This could possibly induce cross-border banking especially beyond the Euro-area, since risk remains the major hurdle so far. Mr Domanski added that in many cases, cross-border and subsidiary issues are more of a supervisory nature, since regulatory frameworks already provide sufficient flexibility to address the specific ways in which international banks operate.

One remark from the audience addressed that without a European ‘super-bond’, the targeted diversification might be problematic, since small banks hold domestic sovereign bonds for liquidity reasons and are often unable to diversify to other foreign bonds. As with any regulation, Ms Buch replied that one has to account for endogenous market adjustments taking place regarding banks’ investment behaviour. Also, it is not about prohibiting sovereign bonds as risk-free altogether, but about acknowledging related risks. On the debate between small vis-à-vis large banks, Mr Gualtierti reiterated the importance of a careful cost-benefit assessment. For a complete Banking Union it remains fundamental to promote risk sharing and the Capital Markets Union. However, echoing Mr Domanski, Mr Gualtierti noted that home bias can be influenced but not radically changed by regulation. The issue of small banks will therefore persevere.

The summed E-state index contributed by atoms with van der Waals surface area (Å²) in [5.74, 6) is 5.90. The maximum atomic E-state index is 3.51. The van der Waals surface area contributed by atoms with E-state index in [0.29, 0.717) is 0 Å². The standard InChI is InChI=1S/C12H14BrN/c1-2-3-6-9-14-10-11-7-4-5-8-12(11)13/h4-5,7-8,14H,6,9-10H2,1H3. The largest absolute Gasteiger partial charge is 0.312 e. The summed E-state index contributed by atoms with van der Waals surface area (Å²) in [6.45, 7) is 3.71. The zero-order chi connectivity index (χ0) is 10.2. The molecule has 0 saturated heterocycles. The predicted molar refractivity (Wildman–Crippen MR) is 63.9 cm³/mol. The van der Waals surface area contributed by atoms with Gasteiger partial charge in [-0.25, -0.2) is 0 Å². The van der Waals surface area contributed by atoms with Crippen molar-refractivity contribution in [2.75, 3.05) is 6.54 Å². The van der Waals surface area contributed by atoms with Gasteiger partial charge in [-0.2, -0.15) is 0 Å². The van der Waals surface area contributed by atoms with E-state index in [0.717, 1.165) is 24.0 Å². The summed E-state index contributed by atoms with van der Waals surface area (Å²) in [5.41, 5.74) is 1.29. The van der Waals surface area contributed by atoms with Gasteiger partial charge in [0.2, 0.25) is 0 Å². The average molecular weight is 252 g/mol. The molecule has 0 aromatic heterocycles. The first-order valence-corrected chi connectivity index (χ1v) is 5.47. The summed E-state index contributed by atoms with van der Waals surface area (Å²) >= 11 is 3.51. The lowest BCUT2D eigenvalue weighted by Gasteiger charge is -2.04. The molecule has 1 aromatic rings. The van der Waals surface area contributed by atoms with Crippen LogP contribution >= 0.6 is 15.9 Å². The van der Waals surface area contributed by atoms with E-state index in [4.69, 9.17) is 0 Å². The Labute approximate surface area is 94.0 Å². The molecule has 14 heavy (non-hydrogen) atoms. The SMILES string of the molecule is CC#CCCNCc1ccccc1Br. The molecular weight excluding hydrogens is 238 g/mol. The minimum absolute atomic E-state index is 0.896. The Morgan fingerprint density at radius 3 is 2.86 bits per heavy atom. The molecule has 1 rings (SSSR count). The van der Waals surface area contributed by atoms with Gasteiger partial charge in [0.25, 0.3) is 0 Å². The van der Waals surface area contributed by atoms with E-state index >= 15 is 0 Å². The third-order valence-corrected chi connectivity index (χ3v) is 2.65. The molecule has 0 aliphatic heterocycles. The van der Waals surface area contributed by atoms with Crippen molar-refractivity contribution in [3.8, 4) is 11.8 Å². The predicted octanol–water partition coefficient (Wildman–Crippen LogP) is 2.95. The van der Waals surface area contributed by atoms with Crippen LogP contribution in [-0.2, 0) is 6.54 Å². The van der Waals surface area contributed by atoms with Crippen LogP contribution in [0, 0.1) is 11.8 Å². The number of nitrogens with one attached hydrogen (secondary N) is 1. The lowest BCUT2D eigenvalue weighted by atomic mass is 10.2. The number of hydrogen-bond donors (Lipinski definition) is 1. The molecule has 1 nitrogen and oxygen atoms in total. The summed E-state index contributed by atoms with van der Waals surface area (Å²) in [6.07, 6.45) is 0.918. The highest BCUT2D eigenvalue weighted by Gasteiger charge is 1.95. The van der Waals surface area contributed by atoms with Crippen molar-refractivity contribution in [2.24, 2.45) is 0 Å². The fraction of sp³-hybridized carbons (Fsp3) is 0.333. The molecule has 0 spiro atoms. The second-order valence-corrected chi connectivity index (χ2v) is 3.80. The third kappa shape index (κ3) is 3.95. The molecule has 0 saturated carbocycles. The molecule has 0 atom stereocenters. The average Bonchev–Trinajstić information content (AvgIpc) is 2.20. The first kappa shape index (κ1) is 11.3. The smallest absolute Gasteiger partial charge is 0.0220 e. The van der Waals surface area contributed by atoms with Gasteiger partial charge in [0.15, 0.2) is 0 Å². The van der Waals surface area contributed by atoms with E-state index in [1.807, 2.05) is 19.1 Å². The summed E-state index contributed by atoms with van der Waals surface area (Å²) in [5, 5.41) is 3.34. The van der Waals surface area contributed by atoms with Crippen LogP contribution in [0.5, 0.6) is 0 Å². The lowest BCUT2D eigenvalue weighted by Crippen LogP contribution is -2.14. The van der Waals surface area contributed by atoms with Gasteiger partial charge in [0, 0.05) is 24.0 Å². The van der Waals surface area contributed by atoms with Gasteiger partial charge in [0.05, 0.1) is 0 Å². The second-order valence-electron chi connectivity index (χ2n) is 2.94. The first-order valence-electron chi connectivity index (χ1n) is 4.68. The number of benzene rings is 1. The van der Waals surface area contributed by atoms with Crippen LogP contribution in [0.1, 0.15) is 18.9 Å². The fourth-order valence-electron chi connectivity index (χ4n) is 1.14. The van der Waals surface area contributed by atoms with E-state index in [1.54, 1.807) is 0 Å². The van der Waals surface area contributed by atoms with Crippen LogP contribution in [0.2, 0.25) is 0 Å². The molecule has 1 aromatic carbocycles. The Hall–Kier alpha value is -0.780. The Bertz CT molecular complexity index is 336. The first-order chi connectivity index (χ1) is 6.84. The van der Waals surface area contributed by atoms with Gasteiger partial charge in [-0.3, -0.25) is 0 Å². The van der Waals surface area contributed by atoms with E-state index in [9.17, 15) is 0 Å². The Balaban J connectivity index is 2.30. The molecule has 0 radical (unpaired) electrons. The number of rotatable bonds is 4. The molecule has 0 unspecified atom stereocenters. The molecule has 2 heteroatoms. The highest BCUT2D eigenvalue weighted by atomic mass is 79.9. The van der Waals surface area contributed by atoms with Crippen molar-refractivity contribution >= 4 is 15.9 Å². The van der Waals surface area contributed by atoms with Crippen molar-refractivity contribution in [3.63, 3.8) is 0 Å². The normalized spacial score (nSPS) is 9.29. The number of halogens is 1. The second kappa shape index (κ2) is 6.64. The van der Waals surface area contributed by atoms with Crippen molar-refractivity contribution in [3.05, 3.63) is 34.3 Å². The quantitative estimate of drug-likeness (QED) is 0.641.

A final comment from the audience addressed the contradiction of introducing European safe bonds as an alternative to removing preferential treatment of sovereign debt, since ESB would require certain privileges as well. Mr Dewatripont responded that Basel sets merely the minimum in terms of risk weights. Therefore, soft limits regarding concentration instead of credit risk weights could be introduced as well as ESB-specific exemptions from this. On this, Mr Gualtieri pointed to consider the level playing field also on a global stage and hence a careful divergence from Basel rules.


Panel discussion Financial Stability Conference 2016, Berlin:

A Level Playing Field and EU-wide Deposit Insurance: Mission impossible?